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This country note for the United Kingdom provides detail on the proportion of CO2 emissions from energy use subject to different effective carbon rates (ECR), as well as on the level and components of average ECRs in each of the six economic sectors (road transport, off-road transport, industry, agriculture and fishing, residential & commercial, and electricity).
These country profiles focus on countries' domestic legislation regarding key transfer pricing principles, including the arm's length principle, transfer pricing methods, comparability analysis, intangible property, intra-group services, cost contribution agreements, transfer pricing documentation, administrative approaches to avoiding and resolving disputes, safe harbours and other implementation measures.
Estonia becomes the 82nd jurisdiction to join the MLI. Estonia’s signature follows the signatures by Kazakhstan, Peru and the United Arab Emirates earlier this week. JAlso today, the United Kingdom deposited its instrument of ratification for the Multilateral Instrument with the OECD.
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The United Kingdom had the 26th lowest tax wedge among the 35 OECD member countries in 2017. The country had the 27th lowest position in 2016. The average single worker in the United Kingdom faced a tax wedge of 30.9% in 2017 compared with the OECD average of 35.9%.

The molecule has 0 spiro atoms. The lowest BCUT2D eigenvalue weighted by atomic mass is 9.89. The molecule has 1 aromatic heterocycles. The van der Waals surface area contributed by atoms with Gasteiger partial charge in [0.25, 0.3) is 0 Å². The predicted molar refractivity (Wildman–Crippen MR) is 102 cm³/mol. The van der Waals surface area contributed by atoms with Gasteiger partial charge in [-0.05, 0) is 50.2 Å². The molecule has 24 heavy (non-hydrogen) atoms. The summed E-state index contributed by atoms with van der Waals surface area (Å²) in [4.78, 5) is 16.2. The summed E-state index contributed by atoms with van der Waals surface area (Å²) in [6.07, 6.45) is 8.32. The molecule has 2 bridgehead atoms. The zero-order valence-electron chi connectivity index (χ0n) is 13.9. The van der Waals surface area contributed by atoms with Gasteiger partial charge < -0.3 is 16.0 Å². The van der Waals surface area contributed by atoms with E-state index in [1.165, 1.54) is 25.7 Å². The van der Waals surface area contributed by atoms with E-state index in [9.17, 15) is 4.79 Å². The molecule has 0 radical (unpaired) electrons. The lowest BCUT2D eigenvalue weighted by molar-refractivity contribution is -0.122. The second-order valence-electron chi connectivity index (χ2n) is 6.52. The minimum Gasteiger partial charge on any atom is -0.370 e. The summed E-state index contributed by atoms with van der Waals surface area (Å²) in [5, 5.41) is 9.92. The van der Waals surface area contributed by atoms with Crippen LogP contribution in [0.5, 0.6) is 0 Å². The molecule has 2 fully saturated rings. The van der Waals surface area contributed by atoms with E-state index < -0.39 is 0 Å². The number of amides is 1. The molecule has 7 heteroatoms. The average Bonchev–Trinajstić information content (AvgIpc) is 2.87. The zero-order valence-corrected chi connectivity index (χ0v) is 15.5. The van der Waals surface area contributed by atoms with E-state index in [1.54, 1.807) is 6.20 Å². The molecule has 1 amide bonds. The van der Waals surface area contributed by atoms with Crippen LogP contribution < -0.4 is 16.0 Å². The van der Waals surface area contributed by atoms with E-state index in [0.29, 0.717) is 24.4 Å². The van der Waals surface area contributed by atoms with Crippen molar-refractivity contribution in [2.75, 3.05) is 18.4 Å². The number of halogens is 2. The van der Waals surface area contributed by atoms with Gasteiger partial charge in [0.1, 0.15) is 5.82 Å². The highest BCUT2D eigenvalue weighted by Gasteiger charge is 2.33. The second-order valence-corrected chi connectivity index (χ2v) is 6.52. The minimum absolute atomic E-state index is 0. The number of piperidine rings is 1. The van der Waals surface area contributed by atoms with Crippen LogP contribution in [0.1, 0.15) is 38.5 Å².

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This note presents marginal effective tax rates (METRs) that summarise the tax system’s impact on the incentives to make an additional investment in a particular type of savings. By comparing METRs on different types of household savings, we can gain insights into which assets or savings types receive the most favourable treatment from the tax system
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This note describes the taxation of energy use in the United Kingdom. It contains the country’s energy tax profiles, followed by country-specific information to complement the general discussion in Taxing Energy Use 2018 (OECD, 2018).
Financial crime is one of the greatest threats to the economic and social well‑being of people living in all countries. Illicit financial activities such as tax evasion, corruption, terrorist financing, computer fraud, money laundering and other financial crimes are a global problem demanding a global response.
These country specific notes provide figures and commentary from the Taxation and Skills publication that examines how tax policy can encourage skills development in OECD countries.